Interactive posters put customers in charge (updated)

Editor News Make a Comment

AUCKLAND, Today: Powershop and Phantom Billstickers are engineering a power shift that introducing Kiwis to the idea that they’re in charge. And they’re doing it via some engaging street posters that build hands-on interaction into the experience.

Phantom commercial strategy manager Ben Stonyer explains: “As with all good campaigns, the brand message drives the creative idea,” he says. “Powershop’s positioning is that customers make the rules. They get more choices, and more ability to manage their energy usage, than with other suppliers. 

“So Powershop and its agencies, eightyone and MBM Wellington, came up with the idea of images that would transform when the viewer got involved. Just follow the instruction – ‘Push to shift’ – and the image would be subverted. 

“A beautifully simple idea – but fiendishly difficult to build. So they called Phantom Billstickers.”

Nice idea. Now make it work…

Phantom’s in-house team engineered a solution with spindles inside the poster frame to flip panels that carried different images. Another solution called for ‘blinds’ that are pulled down to change the scene. 

“Don’t just look at the posters – play with them. See what Powershop means when it talks about a power shift.”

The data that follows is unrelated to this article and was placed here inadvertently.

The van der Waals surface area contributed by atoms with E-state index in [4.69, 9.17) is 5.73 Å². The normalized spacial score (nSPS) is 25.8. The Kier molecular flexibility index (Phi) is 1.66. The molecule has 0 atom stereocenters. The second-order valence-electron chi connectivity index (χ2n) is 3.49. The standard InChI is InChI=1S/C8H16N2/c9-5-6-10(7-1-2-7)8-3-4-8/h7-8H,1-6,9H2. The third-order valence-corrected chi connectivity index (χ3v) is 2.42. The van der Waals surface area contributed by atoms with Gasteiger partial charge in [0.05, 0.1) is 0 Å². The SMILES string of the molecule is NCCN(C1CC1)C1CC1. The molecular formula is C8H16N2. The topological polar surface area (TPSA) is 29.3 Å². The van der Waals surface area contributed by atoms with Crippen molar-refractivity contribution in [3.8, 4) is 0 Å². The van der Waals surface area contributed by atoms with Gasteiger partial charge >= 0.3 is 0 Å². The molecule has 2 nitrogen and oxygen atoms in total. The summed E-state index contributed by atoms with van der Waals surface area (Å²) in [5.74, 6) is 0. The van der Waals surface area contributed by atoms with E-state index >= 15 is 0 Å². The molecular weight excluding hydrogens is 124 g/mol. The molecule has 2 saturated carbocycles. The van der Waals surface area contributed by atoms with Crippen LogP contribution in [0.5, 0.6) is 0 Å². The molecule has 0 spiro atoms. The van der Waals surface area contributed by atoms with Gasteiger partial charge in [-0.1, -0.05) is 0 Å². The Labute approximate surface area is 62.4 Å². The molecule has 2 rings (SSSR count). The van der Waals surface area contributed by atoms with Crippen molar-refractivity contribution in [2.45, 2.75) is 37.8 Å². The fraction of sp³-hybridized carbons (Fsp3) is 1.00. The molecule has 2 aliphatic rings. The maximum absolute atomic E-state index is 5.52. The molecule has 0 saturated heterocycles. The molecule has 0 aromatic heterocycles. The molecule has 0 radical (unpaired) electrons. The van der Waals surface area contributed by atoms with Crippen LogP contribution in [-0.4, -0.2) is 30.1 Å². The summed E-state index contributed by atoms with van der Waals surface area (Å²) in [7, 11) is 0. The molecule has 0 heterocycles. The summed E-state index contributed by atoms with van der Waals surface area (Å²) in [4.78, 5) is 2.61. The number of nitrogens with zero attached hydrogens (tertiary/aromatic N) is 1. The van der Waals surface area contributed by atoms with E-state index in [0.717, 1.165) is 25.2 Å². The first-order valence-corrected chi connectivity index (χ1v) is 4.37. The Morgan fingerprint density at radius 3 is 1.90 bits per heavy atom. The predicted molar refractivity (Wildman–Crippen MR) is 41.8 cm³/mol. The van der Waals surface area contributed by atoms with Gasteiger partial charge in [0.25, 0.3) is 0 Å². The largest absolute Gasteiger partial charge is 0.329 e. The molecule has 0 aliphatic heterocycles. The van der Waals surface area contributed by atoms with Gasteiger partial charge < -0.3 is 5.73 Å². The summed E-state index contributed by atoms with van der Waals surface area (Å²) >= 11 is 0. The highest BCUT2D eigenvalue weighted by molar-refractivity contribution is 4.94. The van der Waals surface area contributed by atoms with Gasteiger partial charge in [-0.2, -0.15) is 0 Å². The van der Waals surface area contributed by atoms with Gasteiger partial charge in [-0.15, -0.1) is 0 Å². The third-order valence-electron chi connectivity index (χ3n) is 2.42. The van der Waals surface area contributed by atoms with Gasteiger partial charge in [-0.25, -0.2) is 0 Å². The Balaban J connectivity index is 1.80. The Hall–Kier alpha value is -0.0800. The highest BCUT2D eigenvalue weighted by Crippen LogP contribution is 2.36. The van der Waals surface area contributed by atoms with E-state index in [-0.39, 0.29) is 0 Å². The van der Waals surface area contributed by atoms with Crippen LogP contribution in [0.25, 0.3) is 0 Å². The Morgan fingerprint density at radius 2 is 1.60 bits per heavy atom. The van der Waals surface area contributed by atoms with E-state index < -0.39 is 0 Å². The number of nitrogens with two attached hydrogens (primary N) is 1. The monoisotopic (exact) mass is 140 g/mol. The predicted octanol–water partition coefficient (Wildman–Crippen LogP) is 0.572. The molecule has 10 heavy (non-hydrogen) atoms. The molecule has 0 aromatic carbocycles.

The mechanisms were tested and tweaked to make sure they would stand up to life on the street. Then they were unleashed on the public.

“You can see the subversive new Powershop campaign in Phantom frames at prominent Auckland, Wellington and Christchurch sites,” says Stonyer. “But don’t just look at the posters – play with them. See what Powershop means when it talks about a power shift.

MBM Wellington’s Lisa Tennant says she is pleased to see the alignment of business strategy with marketing mechanics.

“Powershop looks at the world a little differently,” she said. “For this brand campaign we wanted to show people that Powershop puts the power in their hands. We wanted to show this by giving people the ability to shift something.

“Phantom were great to work with. They engineered and developed amazing builds that really brought the campaign to life in a tangible and engaging way.

“True interaction is now happening at street level.”

Ben Stonyer: “Street posters already provide a constantly changing gallery at eye level. But now we’re seeing companies like Powershop shake things up. They’re giving the public the ability to interact and have fun with their brand.”

“And if you come up with a real showstopper, Stonyer adds, the public will start amplifying your campaign by sharing your poster on social platforms.

“All it takes is a clever piece of creative – plus a poster company with the capability to bring it to life on walls around New Zealand.”

Share this Post